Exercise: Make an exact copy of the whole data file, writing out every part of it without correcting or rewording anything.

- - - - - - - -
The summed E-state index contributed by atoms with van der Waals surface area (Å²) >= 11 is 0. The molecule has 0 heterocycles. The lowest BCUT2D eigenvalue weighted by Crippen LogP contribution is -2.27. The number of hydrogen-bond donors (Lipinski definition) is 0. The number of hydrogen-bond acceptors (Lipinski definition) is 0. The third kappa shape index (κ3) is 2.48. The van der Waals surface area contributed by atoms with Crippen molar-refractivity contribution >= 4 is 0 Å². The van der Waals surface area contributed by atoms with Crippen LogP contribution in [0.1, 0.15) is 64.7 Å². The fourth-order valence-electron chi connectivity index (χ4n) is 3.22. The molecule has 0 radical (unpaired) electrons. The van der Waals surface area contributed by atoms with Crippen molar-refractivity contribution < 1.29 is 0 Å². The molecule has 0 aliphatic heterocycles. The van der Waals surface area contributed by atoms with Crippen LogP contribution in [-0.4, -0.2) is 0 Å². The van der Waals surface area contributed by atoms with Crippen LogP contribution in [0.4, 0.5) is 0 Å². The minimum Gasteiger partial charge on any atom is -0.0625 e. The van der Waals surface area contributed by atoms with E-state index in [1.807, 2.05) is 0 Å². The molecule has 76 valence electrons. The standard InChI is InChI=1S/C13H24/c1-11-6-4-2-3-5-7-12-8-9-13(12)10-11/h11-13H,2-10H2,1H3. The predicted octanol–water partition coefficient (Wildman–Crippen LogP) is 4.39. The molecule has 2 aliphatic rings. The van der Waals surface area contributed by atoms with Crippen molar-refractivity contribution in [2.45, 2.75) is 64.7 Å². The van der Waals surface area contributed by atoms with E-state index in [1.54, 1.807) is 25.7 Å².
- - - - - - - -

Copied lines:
The summed E-state index contributed by atoms with van der Waals surface area (Å²) >= 11 is 0. The molecule has 0 heterocycles. The lowest BCUT2D eigenvalue weighted by Crippen LogP contribution is -2.27. The number of hydrogen-bond donors (Lipinski definition) is 0. The number of hydrogen-bond acceptors (Lipinski definition) is 0. The third kappa shape index (κ3) is 2.48. The van der Waals surface area contributed by atoms with Crippen molar-refractivity contribution >= 4 is 0 Å². The van der Waals surface area contributed by atoms with Crippen LogP contribution in [0.1, 0.15) is 64.7 Å². The fourth-order valence-electron chi connectivity index (χ4n) is 3.22. The molecule has 0 radical (unpaired) electrons. The van der Waals surface area contributed by atoms with Crippen molar-refractivity contribution < 1.29 is 0 Å². The molecule has 0 aliphatic heterocycles. The van der Waals surface area contributed by atoms with Crippen LogP contribution in [-0.4, -0.2) is 0 Å². The van der Waals surface area contributed by atoms with Crippen LogP contribution in [0.4, 0.5) is 0 Å². The minimum Gasteiger partial charge on any atom is -0.0625 e. The van der Waals surface area contributed by atoms with E-state index in [1.807, 2.05) is 0 Å². The molecule has 76 valence electrons. The standard InChI is InChI=1S/C13H24/c1-11-6-4-2-3-5-7-12-8-9-13(12)10-11/h11-13H,2-10H2,1H3. The predicted octanol–water partition coefficient (Wildman–Crippen LogP) is 4.39. The molecule has 2 aliphatic rings. The van der Waals surface area contributed by atoms with Crippen molar-refractivity contribution in [2.45, 2.75) is 64.7 Å². The van der Waals surface area contributed by atoms with E-state index in [1.54, 1.807) is 25.7 Å².